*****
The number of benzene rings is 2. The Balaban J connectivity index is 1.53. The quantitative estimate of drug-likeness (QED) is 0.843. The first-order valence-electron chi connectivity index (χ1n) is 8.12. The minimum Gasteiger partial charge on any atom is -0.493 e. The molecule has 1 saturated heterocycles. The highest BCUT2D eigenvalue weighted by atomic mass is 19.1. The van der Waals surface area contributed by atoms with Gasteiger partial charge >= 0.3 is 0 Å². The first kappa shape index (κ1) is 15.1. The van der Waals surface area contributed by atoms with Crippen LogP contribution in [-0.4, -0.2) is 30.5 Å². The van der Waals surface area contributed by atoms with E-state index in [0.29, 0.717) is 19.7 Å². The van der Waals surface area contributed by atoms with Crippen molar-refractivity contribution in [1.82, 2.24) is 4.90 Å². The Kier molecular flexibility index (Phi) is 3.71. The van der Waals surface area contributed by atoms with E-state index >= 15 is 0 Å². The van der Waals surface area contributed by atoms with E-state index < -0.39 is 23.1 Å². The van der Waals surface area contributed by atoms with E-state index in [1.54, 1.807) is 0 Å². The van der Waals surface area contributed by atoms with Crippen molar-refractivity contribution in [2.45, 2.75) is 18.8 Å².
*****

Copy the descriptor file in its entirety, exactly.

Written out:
The number of benzene rings is 2. The Balaban J connectivity index is 1.53. The quantitative estimate of drug-likeness (QED) is 0.843. The first-order valence-electron chi connectivity index (χ1n) is 8.12. The minimum Gasteiger partial charge on any atom is -0.493 e. The molecule has 1 saturated heterocycles. The highest BCUT2D eigenvalue weighted by atomic mass is 19.1. The van der Waals surface area contributed by atoms with Gasteiger partial charge >= 0.3 is 0 Å². The first kappa shape index (κ1) is 15.1. The van der Waals surface area contributed by atoms with Crippen LogP contribution in [-0.4, -0.2) is 30.5 Å². The van der Waals surface area contributed by atoms with E-state index in [0.29, 0.717) is 19.7 Å². The van der Waals surface area contributed by atoms with Crippen molar-refractivity contribution in [1.82, 2.24) is 4.90 Å². The Kier molecular flexibility index (Phi) is 3.71. The van der Waals surface area contributed by atoms with E-state index >= 15 is 0 Å². The van der Waals surface area contributed by atoms with E-state index < -0.39 is 23.1 Å². The van der Waals surface area contributed by atoms with E-state index in [1.54, 1.807) is 0 Å². The van der Waals surface area contributed by atoms with Crippen molar-refractivity contribution in [2.45, 2.75) is 18.8 Å².